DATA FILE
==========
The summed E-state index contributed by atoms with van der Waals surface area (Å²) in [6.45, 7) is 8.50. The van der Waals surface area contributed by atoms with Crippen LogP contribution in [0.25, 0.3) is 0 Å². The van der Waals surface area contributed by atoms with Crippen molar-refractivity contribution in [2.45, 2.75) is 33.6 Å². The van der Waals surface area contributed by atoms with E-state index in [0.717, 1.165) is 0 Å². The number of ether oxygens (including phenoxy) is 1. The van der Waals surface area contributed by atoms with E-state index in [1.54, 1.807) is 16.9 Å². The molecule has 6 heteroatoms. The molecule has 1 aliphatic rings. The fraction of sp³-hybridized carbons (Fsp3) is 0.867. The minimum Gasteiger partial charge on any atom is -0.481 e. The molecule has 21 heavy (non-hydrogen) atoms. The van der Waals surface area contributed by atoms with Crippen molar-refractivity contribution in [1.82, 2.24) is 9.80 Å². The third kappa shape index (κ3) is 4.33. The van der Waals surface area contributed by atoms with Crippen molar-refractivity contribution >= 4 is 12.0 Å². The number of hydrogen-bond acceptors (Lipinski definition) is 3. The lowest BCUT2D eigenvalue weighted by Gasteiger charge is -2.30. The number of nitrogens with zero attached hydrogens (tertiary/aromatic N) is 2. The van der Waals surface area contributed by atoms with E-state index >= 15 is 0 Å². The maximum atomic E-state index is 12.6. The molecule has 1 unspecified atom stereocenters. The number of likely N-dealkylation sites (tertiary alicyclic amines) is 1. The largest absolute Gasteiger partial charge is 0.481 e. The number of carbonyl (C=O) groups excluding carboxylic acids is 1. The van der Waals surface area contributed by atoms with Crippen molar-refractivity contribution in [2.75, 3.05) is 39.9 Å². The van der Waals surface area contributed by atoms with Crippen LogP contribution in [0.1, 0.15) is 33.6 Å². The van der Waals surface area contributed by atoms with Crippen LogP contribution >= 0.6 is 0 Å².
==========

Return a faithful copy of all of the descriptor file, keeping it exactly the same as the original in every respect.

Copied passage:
The summed E-state index contributed by atoms with van der Waals surface area (Å²) in [6.45, 7) is 8.50. The van der Waals surface area contributed by atoms with Crippen LogP contribution in [0.25, 0.3) is 0 Å². The van der Waals surface area contributed by atoms with Crippen molar-refractivity contribution in [2.45, 2.75) is 33.6 Å². The van der Waals surface area contributed by atoms with E-state index in [0.717, 1.165) is 0 Å². The number of ether oxygens (including phenoxy) is 1. The van der Waals surface area contributed by atoms with E-state index in [1.54, 1.807) is 16.9 Å². The molecule has 6 heteroatoms. The molecule has 1 aliphatic rings. The fraction of sp³-hybridized carbons (Fsp3) is 0.867. The minimum Gasteiger partial charge on any atom is -0.481 e. The molecule has 21 heavy (non-hydrogen) atoms. The van der Waals surface area contributed by atoms with Crippen molar-refractivity contribution in [1.82, 2.24) is 9.80 Å². The third kappa shape index (κ3) is 4.33. The van der Waals surface area contributed by atoms with Crippen molar-refractivity contribution >= 4 is 12.0 Å². The number of hydrogen-bond acceptors (Lipinski definition) is 3. The lowest BCUT2D eigenvalue weighted by Gasteiger charge is -2.30. The number of nitrogens with zero attached hydrogens (tertiary/aromatic N) is 2. The van der Waals surface area contributed by atoms with E-state index >= 15 is 0 Å². The maximum atomic E-state index is 12.6. The molecule has 1 unspecified atom stereocenters. The number of likely N-dealkylation sites (tertiary alicyclic amines) is 1. The largest absolute Gasteiger partial charge is 0.481 e. The number of carbonyl (C=O) groups excluding carboxylic acids is 1. The van der Waals surface area contributed by atoms with Crippen molar-refractivity contribution in [2.75, 3.05) is 39.9 Å². The van der Waals surface area contributed by atoms with Crippen LogP contribution in [0.1, 0.15) is 33.6 Å². The van der Waals surface area contributed by atoms with Crippen LogP contribution >= 0.6 is 0 Å².